There is talk circulating that one of the AFL’s most popular and charismatic players, Patrick Dangerfield, is notorious for big noting the degree of his injuries.
There are even some who have the temerity to suggest that Danger switch to soccer, where the players pretend to be hurt, as opposed to footy, where they pretend not to be hurt. They say he could never survive in rugby, where the players do not care if they are hurt.
Some of us, whose darts careers were prematurely derailed by a hamstring issue that was never properly treated or rehabilitated, the result being we had to hop codes to poker, say that all the pundits and anyone else who wants to cast aspersions in Dangerfield’s direction should adopt a live-and-let-live attitude.
The Brownlow Medal vote leader could possibly have a flair for the dramatic, but what of it? He is, at the end of the day, an entertainer, and we derive a high level of entertainment from Dangerfield. Who would care so much if instead of Dangerfield, he were named Safefield?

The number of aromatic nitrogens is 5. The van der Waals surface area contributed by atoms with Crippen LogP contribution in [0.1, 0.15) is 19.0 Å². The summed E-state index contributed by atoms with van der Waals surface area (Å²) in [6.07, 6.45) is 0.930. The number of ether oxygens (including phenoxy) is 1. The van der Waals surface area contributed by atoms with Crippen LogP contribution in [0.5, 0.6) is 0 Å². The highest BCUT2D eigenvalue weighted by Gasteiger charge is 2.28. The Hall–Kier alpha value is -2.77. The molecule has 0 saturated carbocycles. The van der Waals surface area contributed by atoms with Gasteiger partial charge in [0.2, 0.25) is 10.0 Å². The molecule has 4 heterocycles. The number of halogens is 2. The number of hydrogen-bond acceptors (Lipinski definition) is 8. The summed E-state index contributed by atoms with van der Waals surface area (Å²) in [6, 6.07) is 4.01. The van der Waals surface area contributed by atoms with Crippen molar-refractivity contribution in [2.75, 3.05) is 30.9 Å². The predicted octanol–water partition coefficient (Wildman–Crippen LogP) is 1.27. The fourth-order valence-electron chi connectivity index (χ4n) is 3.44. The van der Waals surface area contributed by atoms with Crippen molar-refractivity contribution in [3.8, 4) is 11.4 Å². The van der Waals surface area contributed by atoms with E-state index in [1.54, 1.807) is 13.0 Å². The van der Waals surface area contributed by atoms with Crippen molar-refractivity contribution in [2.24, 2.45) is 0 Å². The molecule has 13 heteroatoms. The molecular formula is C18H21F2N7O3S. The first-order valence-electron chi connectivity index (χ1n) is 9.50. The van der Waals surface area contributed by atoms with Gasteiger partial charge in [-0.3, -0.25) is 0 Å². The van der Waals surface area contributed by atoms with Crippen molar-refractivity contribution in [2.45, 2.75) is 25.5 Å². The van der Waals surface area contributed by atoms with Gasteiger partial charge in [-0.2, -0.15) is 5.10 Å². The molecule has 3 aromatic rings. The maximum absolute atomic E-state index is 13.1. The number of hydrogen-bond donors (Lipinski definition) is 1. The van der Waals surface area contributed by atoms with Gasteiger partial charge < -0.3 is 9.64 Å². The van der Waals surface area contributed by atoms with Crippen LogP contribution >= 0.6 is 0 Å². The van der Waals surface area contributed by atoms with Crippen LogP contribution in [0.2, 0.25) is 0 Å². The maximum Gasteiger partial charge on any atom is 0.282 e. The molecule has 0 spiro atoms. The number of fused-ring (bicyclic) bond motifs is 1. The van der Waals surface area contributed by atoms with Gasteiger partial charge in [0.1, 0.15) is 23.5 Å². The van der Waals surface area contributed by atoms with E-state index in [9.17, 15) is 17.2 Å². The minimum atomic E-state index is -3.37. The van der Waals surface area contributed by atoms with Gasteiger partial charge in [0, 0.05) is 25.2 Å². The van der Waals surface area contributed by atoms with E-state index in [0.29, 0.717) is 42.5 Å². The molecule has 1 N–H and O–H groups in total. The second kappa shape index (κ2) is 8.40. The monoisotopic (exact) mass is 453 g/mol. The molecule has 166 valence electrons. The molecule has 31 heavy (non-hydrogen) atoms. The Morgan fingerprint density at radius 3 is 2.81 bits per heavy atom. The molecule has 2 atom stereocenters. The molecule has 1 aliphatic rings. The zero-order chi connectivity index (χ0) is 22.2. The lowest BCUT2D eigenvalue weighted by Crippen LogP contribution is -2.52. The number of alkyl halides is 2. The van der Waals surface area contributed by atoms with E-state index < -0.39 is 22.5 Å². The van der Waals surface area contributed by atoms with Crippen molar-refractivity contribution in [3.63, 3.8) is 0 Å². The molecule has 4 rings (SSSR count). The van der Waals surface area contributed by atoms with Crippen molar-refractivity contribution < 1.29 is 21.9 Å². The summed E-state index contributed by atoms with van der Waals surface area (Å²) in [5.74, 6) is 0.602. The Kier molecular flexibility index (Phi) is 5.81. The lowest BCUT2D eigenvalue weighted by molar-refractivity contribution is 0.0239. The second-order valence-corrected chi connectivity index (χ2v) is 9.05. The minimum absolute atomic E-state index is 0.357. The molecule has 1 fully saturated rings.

Of late, Dangerfield’s most vociferous accuser is former Dangerfield teammate Kane Cornes, who played alongside Danger in the Port Adelaide Power days. Cornes was the player who tagged and shut down the other sides’ best, so he has his share of detractors as well. He has taken the same approach he took to footy in his role as a commentator, that of a hard worker, a sense of fair play and a chippy attitude gained from surviving 300 games in the AFL, despite being less athletically gifted than many against whom he competed.
Cornes lends some validity to the charges against Dangerfield and Cornes’ willingness to call ‘em as he sees ‘em is much appreciated, and even though he cares not one whit for ours’ or anyone else’s opinion of him, throwing stones is not always the best approach.